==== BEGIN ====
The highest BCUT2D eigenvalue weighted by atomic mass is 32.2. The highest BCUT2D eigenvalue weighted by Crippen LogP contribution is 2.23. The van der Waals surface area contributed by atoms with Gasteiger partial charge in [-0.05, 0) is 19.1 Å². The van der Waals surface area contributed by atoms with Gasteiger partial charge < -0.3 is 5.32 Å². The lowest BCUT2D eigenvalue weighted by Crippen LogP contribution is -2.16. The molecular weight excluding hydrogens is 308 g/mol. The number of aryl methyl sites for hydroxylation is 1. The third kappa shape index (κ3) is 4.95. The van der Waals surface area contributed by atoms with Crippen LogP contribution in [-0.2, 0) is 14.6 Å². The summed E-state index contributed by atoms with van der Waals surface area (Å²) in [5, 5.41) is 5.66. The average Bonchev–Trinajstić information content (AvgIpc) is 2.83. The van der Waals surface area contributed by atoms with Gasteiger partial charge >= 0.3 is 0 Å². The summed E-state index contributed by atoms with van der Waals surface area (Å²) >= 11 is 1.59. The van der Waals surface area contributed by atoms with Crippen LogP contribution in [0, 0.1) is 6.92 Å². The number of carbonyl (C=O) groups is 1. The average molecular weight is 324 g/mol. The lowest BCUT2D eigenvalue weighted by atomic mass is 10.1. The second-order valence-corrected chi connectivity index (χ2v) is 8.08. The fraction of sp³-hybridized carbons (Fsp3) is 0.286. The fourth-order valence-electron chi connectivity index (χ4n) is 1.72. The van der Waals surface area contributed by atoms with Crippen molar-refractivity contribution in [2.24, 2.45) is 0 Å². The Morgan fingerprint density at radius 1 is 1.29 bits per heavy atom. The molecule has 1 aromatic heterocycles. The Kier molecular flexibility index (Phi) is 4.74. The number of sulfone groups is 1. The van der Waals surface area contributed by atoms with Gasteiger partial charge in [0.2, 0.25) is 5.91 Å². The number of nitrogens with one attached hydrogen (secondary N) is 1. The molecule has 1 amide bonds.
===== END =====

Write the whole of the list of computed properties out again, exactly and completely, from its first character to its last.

The highest BCUT2D eigenvalue weighted by atomic mass is 32.2. The highest BCUT2D eigenvalue weighted by Crippen LogP contribution is 2.23. The van der Waals surface area contributed by atoms with Gasteiger partial charge in [-0.05, 0) is 19.1 Å². The van der Waals surface area contributed by atoms with Gasteiger partial charge < -0.3 is 5.32 Å². The lowest BCUT2D eigenvalue weighted by Crippen LogP contribution is -2.16. The molecular weight excluding hydrogens is 308 g/mol. The number of aryl methyl sites for hydroxylation is 1. The third kappa shape index (κ3) is 4.95. The van der Waals surface area contributed by atoms with Crippen LogP contribution in [-0.2, 0) is 14.6 Å². The summed E-state index contributed by atoms with van der Waals surface area (Å²) in [5, 5.41) is 5.66. The average Bonchev–Trinajstić information content (AvgIpc) is 2.83. The van der Waals surface area contributed by atoms with Gasteiger partial charge >= 0.3 is 0 Å². The summed E-state index contributed by atoms with van der Waals surface area (Å²) >= 11 is 1.59. The van der Waals surface area contributed by atoms with Crippen LogP contribution in [0, 0.1) is 6.92 Å². The number of carbonyl (C=O) groups is 1. The average molecular weight is 324 g/mol. The lowest BCUT2D eigenvalue weighted by atomic mass is 10.1. The second-order valence-corrected chi connectivity index (χ2v) is 8.08. The fraction of sp³-hybridized carbons (Fsp3) is 0.286. The fourth-order valence-electron chi connectivity index (χ4n) is 1.72. The van der Waals surface area contributed by atoms with Crippen molar-refractivity contribution in [2.24, 2.45) is 0 Å². The Morgan fingerprint density at radius 1 is 1.29 bits per heavy atom. The molecule has 1 aromatic heterocycles. The Kier molecular flexibility index (Phi) is 4.74. The number of sulfone groups is 1. The van der Waals surface area contributed by atoms with Gasteiger partial charge in [0.2, 0.25) is 5.91 Å². The number of nitrogens with one attached hydrogen (secondary N) is 1. The molecule has 1 amide bonds.